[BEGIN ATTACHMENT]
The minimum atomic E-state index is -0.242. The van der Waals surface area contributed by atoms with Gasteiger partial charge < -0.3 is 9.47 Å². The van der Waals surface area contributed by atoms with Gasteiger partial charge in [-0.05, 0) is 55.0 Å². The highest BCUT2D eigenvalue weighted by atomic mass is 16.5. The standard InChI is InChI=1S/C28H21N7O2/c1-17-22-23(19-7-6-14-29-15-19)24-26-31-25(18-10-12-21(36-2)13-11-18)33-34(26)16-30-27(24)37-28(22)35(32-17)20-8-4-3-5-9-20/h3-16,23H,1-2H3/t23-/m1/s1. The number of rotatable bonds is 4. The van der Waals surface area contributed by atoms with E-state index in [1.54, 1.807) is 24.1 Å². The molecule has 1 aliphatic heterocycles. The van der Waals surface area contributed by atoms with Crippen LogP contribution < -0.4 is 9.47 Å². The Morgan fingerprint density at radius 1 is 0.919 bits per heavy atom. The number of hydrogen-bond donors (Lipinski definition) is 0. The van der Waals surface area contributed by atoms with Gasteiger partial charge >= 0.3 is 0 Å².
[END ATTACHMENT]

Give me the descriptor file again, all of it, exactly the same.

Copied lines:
The minimum atomic E-state index is -0.242. The van der Waals surface area contributed by atoms with Gasteiger partial charge < -0.3 is 9.47 Å². The van der Waals surface area contributed by atoms with Gasteiger partial charge in [-0.05, 0) is 55.0 Å². The highest BCUT2D eigenvalue weighted by atomic mass is 16.5. The standard InChI is InChI=1S/C28H21N7O2/c1-17-22-23(19-7-6-14-29-15-19)24-26-31-25(18-10-12-21(36-2)13-11-18)33-34(26)16-30-27(24)37-28(22)35(32-17)20-8-4-3-5-9-20/h3-16,23H,1-2H3/t23-/m1/s1. The number of rotatable bonds is 4. The van der Waals surface area contributed by atoms with E-state index in [1.54, 1.807) is 24.1 Å². The molecule has 1 aliphatic heterocycles. The van der Waals surface area contributed by atoms with Crippen LogP contribution < -0.4 is 9.47 Å². The Morgan fingerprint density at radius 1 is 0.919 bits per heavy atom. The number of hydrogen-bond donors (Lipinski definition) is 0. The van der Waals surface area contributed by atoms with Gasteiger partial charge >= 0.3 is 0 Å².